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 Winds of Change:
Major Shifts in U. S. Educational Policies

by
Pamela Darr Wright, MA, MSW
Licensed Clinical Social Worker

In back-to-back sessions at the 15th National Institute on Legal Issues of Educating Individuals with Disabilities, Judith Heumann, U. S. Department of Education and Jean Peelen, Office of Civil Rights, spoke to more than a thousand special educators, administrators, advocates, and attorneys. Their presentations sent a powerful message that the Clinton administration is determined to provide appropriate educational services to handicapped/disabled children. The Institute was held in San Francisco from May 1 through May 4, 1994.

"I do not wear rose-colored glasses" emphasized Heumann, Assistant Secretary of the Office of Special Education and Rehabilitation Services (OSERS) as she described her personal experiences with the educational system. Speaking about the impact of years of discriminatory treatment, she stated that these experiences have "driven me to fight for the rights of disabled children and adults." Because she was confined to a wheelchair after contracting polio, Heumannís school district refused to allow her to attend the neighborhood school. The only educational opportunity offered by the district consisted of homebound instruction twice a week for more than four years.

After years of pressure from her mother, the district allowed young Judith to attend public school on a trial basis. Because she was disabled, she was placed into "Health Conservation Classes" with other children who had a variety of physical and emotional disabilities. Since HCC classes were held in the school basement, disabled children had minimal contact with "regular education" children.

Believing that disabled children grow up to be adults who must be able to function in the non-disabled world, Heumannís mother organized other parents. Pressure from the parent group eventually caused the district to relent and allow Heumann and other youngsters to attend regular high school classes.

Heumann experienced discriminatory treatment again when, after completing the course work and training to become a teacher, the New York City Board of Education refused to hire her because she could not walk. She brought suit against the Board of Education and was eventually permitted to work as a teacher. She taught disabled and non-disabled youngster in an inner city school before returning to graduate school at Berkeley.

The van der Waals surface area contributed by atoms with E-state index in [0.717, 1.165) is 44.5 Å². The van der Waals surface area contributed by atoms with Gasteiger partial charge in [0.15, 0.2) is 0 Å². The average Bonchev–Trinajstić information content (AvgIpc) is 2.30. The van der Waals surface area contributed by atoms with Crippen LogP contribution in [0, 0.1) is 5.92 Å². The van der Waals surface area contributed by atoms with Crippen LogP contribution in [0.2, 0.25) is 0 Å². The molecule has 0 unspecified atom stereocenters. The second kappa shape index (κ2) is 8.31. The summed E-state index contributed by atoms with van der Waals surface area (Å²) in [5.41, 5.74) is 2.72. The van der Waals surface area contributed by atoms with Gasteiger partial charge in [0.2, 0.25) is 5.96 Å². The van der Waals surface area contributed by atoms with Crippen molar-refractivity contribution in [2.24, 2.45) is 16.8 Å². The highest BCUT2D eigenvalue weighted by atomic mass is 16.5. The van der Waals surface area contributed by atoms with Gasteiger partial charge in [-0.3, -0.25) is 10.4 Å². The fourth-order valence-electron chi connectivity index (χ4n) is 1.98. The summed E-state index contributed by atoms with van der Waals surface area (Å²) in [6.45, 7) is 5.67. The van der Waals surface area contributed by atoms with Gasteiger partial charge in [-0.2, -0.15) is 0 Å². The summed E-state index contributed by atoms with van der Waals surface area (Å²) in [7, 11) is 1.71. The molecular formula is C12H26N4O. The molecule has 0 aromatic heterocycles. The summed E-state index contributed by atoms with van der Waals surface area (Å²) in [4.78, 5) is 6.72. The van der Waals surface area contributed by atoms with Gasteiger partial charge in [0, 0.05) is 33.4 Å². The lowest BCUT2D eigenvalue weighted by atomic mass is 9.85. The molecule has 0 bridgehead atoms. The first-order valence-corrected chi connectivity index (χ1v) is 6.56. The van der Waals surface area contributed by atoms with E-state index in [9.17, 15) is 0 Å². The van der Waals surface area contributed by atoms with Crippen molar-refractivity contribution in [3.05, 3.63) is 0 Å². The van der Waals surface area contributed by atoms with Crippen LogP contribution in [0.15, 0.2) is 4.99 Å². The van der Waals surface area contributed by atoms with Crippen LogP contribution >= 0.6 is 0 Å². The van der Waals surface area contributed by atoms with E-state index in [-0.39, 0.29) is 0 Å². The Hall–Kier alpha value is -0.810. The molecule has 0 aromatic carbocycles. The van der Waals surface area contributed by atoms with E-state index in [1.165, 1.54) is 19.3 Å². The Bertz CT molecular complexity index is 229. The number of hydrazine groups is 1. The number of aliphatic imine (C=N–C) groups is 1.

Aware that "people with disabilities are still viewed as second and third rate citizens," Heumann insists that the educational system must change. "Disabled children are regularly denied educational opportunity because of discrimination." Myths about disabled people create more problems. "Despite progress since the IDEA (was passed in 1975), many people still do not believe that disabled children can benefit from an appropriate education." She noted that many members of the educational community share these views and have attempted to block implementation of "the letter and the spirit" of the IDEA.

Judith Heumannís mission is to ensure that children get the education they need and deserve to be productive members of society. She cited the need for higher educational standards for handicapped youngsters, along with concern that children with disabilities are routinely excluded from testing and educational assessments around the country. Noting that "Testing is the way to determine student outcomes," she described innovative programs in states like Kentucky and Colorado, where there is a commitment to include all children and find alternative ways to test them.